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Editor’s Notes:  

It comes as no surprise that BofA, now the unproud owner of Countrywide, would repeatedly appeal a judgment in which a moral man tried to avoid moral hazard at Countrywide and was fired for it. Corporations do that all the time to gain the advantage of achieving a smaller settlement or to dissuade others from doing the same thing. I feel appalled that this guy in Gretchen’s story is still waiting for his compensation and that if BofA has its way, he will be deprived of it altogether. BofA of coruse says that when they acquired CW there just wasn’t a job left for him. Bullcrap:

“But a juror in the case rejected this argument. “There was no doubt in my mind that the guys at Countrywide had not only done something wrong legally and ethically, but they weren’t very bright about it,” said that juror, Sam Usher, a former human resources executive at General Motors who spoke recently about the officials who testified. “If somebody in an organization is a whistle-blower, then you not only treat him with respect, you also make sure that whatever he was concerned about gets taken care of. These folks went in the other direction.” (e.s., see full article below and link).

“These folks went in the other direction” is an understatement. And while most of the media is stepping back from foreclosure stories except for reporting the numbers, this story brings back the raw, mean, lawless intent of Countrywide and other leaders of the securitization scam. Let me first remind you that for the most part, the “securitization” never occurred. Any loan declared to be part of a pool that was “securitized” or otherwise transferred into the pool is a damn lie. Very few people understand how that even COULD be true, much less believe that it is an accurate statement. But it is true. There was no securitization in most cases.

If a loan was securitized it would have been underwritten by a bona fide lender and then sold to an aggregator, and from there sold to a REMIC “trust” or special purpose vehicle. Certificates of ownership of the loan together with a promise to pay the owner of the loan a sum of money with interest would have been issued to qualified investors like pension funds and other institutional investors upon which our society depends for social services and a safety net (which in the case of pension funds is largely funded by the workers themselves). Of course the investors would have paid the investment banker for those loans including a small fee for brokering the transaction. And everyone lives happily ever after because Tinker Bell certified the transactions.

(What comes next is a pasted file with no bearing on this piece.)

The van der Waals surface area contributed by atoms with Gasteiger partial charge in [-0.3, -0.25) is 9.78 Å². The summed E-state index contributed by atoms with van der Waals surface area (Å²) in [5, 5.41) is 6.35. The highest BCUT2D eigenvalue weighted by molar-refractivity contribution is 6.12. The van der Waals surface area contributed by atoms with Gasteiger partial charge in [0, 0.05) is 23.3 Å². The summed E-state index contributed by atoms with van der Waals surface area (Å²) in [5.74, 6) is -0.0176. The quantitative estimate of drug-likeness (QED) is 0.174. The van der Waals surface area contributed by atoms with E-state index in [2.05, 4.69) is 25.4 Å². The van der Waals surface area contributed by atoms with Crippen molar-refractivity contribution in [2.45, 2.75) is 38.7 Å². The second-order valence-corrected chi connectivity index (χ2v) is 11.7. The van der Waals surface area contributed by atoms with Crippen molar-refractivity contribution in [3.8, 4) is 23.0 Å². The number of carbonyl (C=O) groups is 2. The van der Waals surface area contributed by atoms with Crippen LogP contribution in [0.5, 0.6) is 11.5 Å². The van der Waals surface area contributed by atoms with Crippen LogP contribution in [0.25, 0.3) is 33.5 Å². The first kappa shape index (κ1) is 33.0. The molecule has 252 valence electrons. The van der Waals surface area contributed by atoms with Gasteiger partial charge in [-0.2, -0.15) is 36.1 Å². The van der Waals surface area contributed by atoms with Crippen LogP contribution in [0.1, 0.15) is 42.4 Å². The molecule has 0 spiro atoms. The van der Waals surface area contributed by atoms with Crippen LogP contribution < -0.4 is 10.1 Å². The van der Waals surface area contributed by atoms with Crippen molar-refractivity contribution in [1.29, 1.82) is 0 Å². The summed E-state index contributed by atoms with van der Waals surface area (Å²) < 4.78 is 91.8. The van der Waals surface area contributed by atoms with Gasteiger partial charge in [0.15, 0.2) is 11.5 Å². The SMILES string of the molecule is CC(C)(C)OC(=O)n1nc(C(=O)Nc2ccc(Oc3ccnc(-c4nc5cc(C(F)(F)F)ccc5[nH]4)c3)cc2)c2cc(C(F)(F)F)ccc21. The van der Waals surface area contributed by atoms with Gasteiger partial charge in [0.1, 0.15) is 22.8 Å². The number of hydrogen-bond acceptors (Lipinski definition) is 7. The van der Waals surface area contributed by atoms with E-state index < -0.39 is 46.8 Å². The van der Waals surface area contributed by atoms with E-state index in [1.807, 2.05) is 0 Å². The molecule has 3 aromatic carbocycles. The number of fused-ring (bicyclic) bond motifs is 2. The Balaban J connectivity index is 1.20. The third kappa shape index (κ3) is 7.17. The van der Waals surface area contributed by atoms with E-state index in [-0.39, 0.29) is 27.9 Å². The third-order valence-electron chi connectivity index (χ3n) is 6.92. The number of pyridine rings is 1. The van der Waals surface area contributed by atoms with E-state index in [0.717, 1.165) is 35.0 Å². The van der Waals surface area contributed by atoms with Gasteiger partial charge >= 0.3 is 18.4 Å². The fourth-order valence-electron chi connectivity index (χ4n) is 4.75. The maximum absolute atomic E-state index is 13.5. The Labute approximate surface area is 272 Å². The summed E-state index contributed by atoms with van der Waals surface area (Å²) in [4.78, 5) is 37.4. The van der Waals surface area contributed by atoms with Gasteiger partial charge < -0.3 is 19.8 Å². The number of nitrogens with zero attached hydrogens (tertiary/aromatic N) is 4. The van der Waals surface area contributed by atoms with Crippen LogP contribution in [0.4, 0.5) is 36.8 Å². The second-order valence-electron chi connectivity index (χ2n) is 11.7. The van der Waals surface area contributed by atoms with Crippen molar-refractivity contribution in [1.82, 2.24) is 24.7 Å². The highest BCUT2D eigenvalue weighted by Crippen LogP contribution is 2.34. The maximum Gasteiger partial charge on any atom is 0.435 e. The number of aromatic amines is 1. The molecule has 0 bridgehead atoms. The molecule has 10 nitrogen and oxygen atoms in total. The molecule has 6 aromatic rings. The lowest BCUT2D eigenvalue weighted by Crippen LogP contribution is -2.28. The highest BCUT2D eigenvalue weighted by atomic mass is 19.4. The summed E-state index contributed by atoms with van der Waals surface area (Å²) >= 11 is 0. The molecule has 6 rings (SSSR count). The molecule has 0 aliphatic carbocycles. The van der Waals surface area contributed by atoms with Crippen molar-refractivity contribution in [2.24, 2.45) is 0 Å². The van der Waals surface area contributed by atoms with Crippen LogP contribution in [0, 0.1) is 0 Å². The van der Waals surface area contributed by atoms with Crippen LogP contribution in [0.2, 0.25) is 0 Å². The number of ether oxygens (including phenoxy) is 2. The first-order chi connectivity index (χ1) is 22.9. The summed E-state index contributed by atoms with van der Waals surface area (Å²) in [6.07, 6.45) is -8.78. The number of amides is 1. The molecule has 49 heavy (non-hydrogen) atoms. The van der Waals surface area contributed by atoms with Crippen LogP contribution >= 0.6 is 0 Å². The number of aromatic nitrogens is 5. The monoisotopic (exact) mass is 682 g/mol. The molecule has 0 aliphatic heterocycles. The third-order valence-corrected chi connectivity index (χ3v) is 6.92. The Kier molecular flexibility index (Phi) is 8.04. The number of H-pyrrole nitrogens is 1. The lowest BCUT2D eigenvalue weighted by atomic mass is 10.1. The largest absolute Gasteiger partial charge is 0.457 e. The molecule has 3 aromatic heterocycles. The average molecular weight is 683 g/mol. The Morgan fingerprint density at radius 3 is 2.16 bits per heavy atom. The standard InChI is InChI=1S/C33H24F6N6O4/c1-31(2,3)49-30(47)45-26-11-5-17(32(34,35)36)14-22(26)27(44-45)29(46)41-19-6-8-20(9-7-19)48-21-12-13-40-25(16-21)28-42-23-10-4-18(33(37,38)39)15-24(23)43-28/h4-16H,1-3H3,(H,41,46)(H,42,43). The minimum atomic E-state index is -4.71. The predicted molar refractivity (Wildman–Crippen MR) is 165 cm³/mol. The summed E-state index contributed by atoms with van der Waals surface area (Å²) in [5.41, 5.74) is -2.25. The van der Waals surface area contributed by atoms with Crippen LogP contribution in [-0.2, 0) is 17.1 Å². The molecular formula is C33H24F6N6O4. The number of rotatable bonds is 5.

So if the loan was securitized, then both the document trail and the money trail would show that the loan was properly owned and funded by the “lender,”, the lender assigned the loan in exchange for payment from the aggregator and the aggregator assigned the loan in exchange for payment into the pool (REMIC, trust, or whatever you want to call it). The problem for the banks is that none of that happened in most cases. And their solution to that problem, instead of acting like trustworthy banks, is to delay and fabricate and forge and intimidate. (PRACTICE NOTE: THESE ARE THE DOCUMENTS AND PROOF OF PAYMENT YOU WANT IN DISCOVERY)

The real story is that the loan was not underwritten by a bona fide lender whose role involved any risk of loss on the loan. In fact, in most cases there was no financial transaction between the lender named on the note and mortgage and the borrower. The financial transaction actually occurred between the borrower and an undifferentiated commingled group of investors who THOUGHT they were buying into REMICs but whose money was used for anything BUT the REMICs. Their money was in an account far from the securitization chain described above controlled by an investment bank who was taking “trading profits” and fees out of the money as though it was their own private piggy bank.

The “assignment” (sometimes erroneously referred to as an allonge or endorsement) was offered and accepted between the named lender (who was not the real lender) and the mortgage aggregator WITHOUT PAYMENT. The assignment says “for value received” but the value was received by the borrower and the investment bank and so there was no payment by the aggregator for an assignment from a “lender” that wasn’t the lender anyway and who never had one penny in the deal, nor any legal right to declare that they were the owner of the loan.